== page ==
Friday, June 05, 2020
Yesterday I didn’t ride because my screwball dog, Osix, decided against loading into the truck and instead hid from me. It’s her game, hiding. She’s an expert, made herself invisible and unresponsive to calls. The other dogs and the horses were loaded and ready to go. I walked twice over the property and calling, but to no avail. Finally, fearing she’d try to follow my vehicle on the highway, I unloaded the animals. Happily for the horses. They walked across the street and enjoyed time on my neighbor’s lush pasture.
The moment my “good dogs” were released into their fenced area, Osix raced up the hill to join them. I’d been certain she wasn’t simply running loose around the neighborhood. For it’s her style, that the game on was hide-and-seek. I’ve never had another dog that didn’t eagery leap into a vehicle. What’s odd is that Osix mostly does, but this new game might become common. Beyond my worries about invisible Osix, it’s hot inside truck and trailer for the animals waiting.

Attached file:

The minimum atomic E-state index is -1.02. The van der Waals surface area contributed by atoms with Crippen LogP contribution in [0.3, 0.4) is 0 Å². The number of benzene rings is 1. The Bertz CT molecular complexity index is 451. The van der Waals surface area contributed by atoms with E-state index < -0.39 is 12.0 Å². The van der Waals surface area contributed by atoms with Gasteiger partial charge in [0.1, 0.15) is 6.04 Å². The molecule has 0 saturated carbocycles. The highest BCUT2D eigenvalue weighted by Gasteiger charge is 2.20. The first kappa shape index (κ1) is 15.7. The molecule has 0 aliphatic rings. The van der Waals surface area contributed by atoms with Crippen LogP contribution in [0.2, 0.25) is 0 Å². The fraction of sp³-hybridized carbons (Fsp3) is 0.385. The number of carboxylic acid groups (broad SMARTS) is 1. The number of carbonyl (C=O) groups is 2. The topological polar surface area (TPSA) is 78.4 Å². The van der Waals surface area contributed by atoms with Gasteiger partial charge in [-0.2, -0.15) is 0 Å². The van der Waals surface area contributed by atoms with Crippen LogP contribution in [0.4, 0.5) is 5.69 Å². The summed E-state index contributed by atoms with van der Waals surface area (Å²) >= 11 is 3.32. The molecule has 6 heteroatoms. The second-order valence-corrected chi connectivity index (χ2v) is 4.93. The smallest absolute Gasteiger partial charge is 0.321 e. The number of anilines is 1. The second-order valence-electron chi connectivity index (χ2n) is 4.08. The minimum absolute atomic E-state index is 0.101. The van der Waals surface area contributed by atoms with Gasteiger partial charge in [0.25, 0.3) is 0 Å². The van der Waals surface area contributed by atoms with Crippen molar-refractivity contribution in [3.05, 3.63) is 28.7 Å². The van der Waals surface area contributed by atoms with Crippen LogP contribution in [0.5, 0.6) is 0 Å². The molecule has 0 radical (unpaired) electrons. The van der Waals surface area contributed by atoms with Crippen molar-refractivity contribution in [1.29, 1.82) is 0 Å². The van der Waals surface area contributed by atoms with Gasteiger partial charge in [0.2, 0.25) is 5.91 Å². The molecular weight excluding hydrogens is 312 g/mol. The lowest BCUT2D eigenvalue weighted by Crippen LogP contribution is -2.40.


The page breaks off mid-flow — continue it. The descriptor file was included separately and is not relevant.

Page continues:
That was her second time refusing to load and instead hiding. The first time, she responded finally to my calls and loaded willingly, but not this time. From here on, family outings will exclude Osix to curtail kooky behaviors that make me search, worry, and change plans. Her hiding behavior is beyond a mere irritant, for she could become lost. Osix, now eight years old, came to me at eight weeks. I want her visible and safe.
Today, I’ll deal with how to get all the other dogs away. She’ll be vocal, but too bad, Osix, because it’s about your safety.
Dear Friends: The odd-one-out usually winds up dictating much of the group’s action. Diana